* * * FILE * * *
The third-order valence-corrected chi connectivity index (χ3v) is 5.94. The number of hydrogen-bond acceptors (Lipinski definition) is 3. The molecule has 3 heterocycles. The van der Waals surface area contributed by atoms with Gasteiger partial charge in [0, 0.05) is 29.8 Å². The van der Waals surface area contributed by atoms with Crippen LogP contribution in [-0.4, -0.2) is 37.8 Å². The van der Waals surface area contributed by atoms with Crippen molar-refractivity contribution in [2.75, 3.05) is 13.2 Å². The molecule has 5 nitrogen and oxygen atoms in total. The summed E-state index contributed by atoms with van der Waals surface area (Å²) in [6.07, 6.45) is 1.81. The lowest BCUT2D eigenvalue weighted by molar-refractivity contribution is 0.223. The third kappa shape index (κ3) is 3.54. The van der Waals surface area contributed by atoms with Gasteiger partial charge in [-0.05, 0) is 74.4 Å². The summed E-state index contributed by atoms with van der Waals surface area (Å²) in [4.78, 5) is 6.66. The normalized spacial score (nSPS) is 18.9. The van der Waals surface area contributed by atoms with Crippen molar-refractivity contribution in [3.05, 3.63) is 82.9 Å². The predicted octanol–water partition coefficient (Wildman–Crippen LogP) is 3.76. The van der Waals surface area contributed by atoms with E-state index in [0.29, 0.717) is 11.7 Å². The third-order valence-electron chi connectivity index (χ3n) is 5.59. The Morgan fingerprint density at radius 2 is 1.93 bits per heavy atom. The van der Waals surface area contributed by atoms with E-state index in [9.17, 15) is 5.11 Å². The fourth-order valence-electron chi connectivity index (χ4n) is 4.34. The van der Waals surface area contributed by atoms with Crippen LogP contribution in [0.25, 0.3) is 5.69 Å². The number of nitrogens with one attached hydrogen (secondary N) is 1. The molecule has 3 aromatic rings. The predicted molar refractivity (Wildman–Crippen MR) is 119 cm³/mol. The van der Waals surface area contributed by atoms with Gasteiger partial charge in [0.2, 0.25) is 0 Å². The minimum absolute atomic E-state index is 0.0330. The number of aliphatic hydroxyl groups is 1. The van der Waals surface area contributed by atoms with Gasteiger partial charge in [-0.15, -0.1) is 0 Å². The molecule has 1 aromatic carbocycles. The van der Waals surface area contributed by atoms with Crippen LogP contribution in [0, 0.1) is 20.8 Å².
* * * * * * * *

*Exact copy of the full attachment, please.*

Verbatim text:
The third-order valence-corrected chi connectivity index (χ3v) is 5.94. The number of hydrogen-bond acceptors (Lipinski definition) is 3. The molecule has 3 heterocycles. The van der Waals surface area contributed by atoms with Gasteiger partial charge in [0, 0.05) is 29.8 Å². The van der Waals surface area contributed by atoms with Crippen LogP contribution in [-0.4, -0.2) is 37.8 Å². The van der Waals surface area contributed by atoms with Crippen molar-refractivity contribution in [2.75, 3.05) is 13.2 Å². The molecule has 5 nitrogen and oxygen atoms in total. The summed E-state index contributed by atoms with van der Waals surface area (Å²) in [6.07, 6.45) is 1.81. The lowest BCUT2D eigenvalue weighted by molar-refractivity contribution is 0.223. The third kappa shape index (κ3) is 3.54. The van der Waals surface area contributed by atoms with Gasteiger partial charge in [-0.05, 0) is 74.4 Å². The summed E-state index contributed by atoms with van der Waals surface area (Å²) in [4.78, 5) is 6.66. The normalized spacial score (nSPS) is 18.9. The van der Waals surface area contributed by atoms with Crippen molar-refractivity contribution in [3.05, 3.63) is 82.9 Å². The predicted octanol–water partition coefficient (Wildman–Crippen LogP) is 3.76. The van der Waals surface area contributed by atoms with E-state index in [0.29, 0.717) is 11.7 Å². The third-order valence-electron chi connectivity index (χ3n) is 5.59. The Morgan fingerprint density at radius 2 is 1.93 bits per heavy atom. The van der Waals surface area contributed by atoms with E-state index in [9.17, 15) is 5.11 Å². The fourth-order valence-electron chi connectivity index (χ4n) is 4.34. The van der Waals surface area contributed by atoms with Crippen LogP contribution in [0.25, 0.3) is 5.69 Å². The number of nitrogens with one attached hydrogen (secondary N) is 1. The molecule has 3 aromatic rings. The predicted molar refractivity (Wildman–Crippen MR) is 119 cm³/mol. The van der Waals surface area contributed by atoms with Gasteiger partial charge in [0.2, 0.25) is 0 Å². The minimum absolute atomic E-state index is 0.0330. The number of aliphatic hydroxyl groups is 1. The van der Waals surface area contributed by atoms with Gasteiger partial charge in [-0.15, -0.1) is 0 Å². The molecule has 1 aromatic carbocycles. The van der Waals surface area contributed by atoms with Crippen LogP contribution in [0, 0.1) is 20.8 Å².